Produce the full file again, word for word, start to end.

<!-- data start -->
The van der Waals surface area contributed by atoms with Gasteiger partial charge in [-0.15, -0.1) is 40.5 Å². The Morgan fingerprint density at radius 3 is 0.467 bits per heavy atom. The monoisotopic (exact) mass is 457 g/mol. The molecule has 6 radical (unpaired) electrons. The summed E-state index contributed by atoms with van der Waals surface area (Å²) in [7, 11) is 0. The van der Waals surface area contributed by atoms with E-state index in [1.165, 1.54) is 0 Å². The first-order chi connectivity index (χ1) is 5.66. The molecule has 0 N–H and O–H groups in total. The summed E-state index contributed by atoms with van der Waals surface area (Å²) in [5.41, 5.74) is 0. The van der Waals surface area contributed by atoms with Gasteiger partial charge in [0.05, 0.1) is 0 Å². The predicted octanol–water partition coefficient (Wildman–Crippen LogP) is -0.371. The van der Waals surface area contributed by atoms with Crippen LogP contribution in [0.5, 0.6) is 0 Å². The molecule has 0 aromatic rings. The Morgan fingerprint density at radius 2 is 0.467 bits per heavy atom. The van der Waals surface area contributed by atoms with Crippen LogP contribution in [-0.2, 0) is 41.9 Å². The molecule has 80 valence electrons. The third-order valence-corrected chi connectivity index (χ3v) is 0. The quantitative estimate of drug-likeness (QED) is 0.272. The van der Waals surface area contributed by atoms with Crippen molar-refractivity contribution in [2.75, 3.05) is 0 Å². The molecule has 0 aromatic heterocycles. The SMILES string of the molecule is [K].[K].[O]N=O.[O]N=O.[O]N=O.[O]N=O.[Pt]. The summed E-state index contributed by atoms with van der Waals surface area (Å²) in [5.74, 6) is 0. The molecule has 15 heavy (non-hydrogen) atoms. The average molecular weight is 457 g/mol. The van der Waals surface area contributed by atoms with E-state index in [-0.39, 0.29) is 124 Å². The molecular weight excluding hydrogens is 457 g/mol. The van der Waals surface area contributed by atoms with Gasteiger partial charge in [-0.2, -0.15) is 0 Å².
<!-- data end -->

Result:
The van der Waals surface area contributed by atoms with Gasteiger partial charge in [-0.15, -0.1) is 40.5 Å². The Morgan fingerprint density at radius 3 is 0.467 bits per heavy atom. The monoisotopic (exact) mass is 457 g/mol. The molecule has 6 radical (unpaired) electrons. The summed E-state index contributed by atoms with van der Waals surface area (Å²) in [7, 11) is 0. The van der Waals surface area contributed by atoms with E-state index in [1.165, 1.54) is 0 Å². The first-order chi connectivity index (χ1) is 5.66. The molecule has 0 N–H and O–H groups in total. The summed E-state index contributed by atoms with van der Waals surface area (Å²) in [5.41, 5.74) is 0. The van der Waals surface area contributed by atoms with Gasteiger partial charge in [0.05, 0.1) is 0 Å². The predicted octanol–water partition coefficient (Wildman–Crippen LogP) is -0.371. The van der Waals surface area contributed by atoms with Crippen LogP contribution in [0.5, 0.6) is 0 Å². The molecule has 0 aromatic rings. The Morgan fingerprint density at radius 2 is 0.467 bits per heavy atom. The van der Waals surface area contributed by atoms with Crippen LogP contribution in [-0.2, 0) is 41.9 Å². The molecule has 80 valence electrons. The third-order valence-corrected chi connectivity index (χ3v) is 0. The quantitative estimate of drug-likeness (QED) is 0.272. The van der Waals surface area contributed by atoms with Crippen molar-refractivity contribution in [2.75, 3.05) is 0 Å². The molecule has 0 aromatic heterocycles. The SMILES string of the molecule is [K].[K].[O]N=O.[O]N=O.[O]N=O.[O]N=O.[Pt]. The summed E-state index contributed by atoms with van der Waals surface area (Å²) in [5.74, 6) is 0. The molecule has 15 heavy (non-hydrogen) atoms. The average molecular weight is 457 g/mol. The van der Waals surface area contributed by atoms with E-state index in [-0.39, 0.29) is 124 Å². The molecular weight excluding hydrogens is 457 g/mol. The van der Waals surface area contributed by atoms with Gasteiger partial charge in [-0.2, -0.15) is 0 Å².